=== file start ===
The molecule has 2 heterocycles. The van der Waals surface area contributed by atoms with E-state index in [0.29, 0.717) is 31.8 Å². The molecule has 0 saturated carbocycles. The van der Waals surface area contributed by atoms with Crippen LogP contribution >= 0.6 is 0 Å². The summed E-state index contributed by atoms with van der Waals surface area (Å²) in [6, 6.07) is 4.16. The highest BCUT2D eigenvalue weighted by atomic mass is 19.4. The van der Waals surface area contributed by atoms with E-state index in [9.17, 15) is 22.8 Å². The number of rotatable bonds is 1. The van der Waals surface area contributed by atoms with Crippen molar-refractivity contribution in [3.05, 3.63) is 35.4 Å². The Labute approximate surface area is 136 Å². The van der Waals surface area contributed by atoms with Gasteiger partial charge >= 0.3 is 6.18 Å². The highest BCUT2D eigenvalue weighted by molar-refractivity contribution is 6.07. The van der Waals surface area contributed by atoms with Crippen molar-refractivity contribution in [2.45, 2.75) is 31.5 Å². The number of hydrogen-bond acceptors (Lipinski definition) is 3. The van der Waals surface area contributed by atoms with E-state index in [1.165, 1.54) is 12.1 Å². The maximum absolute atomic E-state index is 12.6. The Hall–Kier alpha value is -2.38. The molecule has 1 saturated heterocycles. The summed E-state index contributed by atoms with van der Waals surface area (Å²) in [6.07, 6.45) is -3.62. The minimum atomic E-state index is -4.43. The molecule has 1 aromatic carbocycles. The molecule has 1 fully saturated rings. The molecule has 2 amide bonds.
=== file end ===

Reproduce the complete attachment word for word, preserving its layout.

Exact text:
The molecule has 2 heterocycles. The van der Waals surface area contributed by atoms with E-state index in [0.29, 0.717) is 31.8 Å². The molecule has 0 saturated carbocycles. The van der Waals surface area contributed by atoms with Crippen LogP contribution >= 0.6 is 0 Å². The summed E-state index contributed by atoms with van der Waals surface area (Å²) in [6, 6.07) is 4.16. The highest BCUT2D eigenvalue weighted by atomic mass is 19.4. The van der Waals surface area contributed by atoms with E-state index in [9.17, 15) is 22.8 Å². The number of rotatable bonds is 1. The van der Waals surface area contributed by atoms with Crippen molar-refractivity contribution in [3.05, 3.63) is 35.4 Å². The Labute approximate surface area is 136 Å². The van der Waals surface area contributed by atoms with Gasteiger partial charge >= 0.3 is 6.18 Å². The highest BCUT2D eigenvalue weighted by molar-refractivity contribution is 6.07. The van der Waals surface area contributed by atoms with Crippen molar-refractivity contribution in [2.45, 2.75) is 31.5 Å². The number of hydrogen-bond acceptors (Lipinski definition) is 3. The van der Waals surface area contributed by atoms with E-state index in [1.165, 1.54) is 12.1 Å². The maximum absolute atomic E-state index is 12.6. The Hall–Kier alpha value is -2.38. The molecule has 1 saturated heterocycles. The summed E-state index contributed by atoms with van der Waals surface area (Å²) in [6.07, 6.45) is -3.62. The minimum atomic E-state index is -4.43. The molecule has 1 aromatic carbocycles. The molecule has 1 fully saturated rings. The molecule has 2 amide bonds.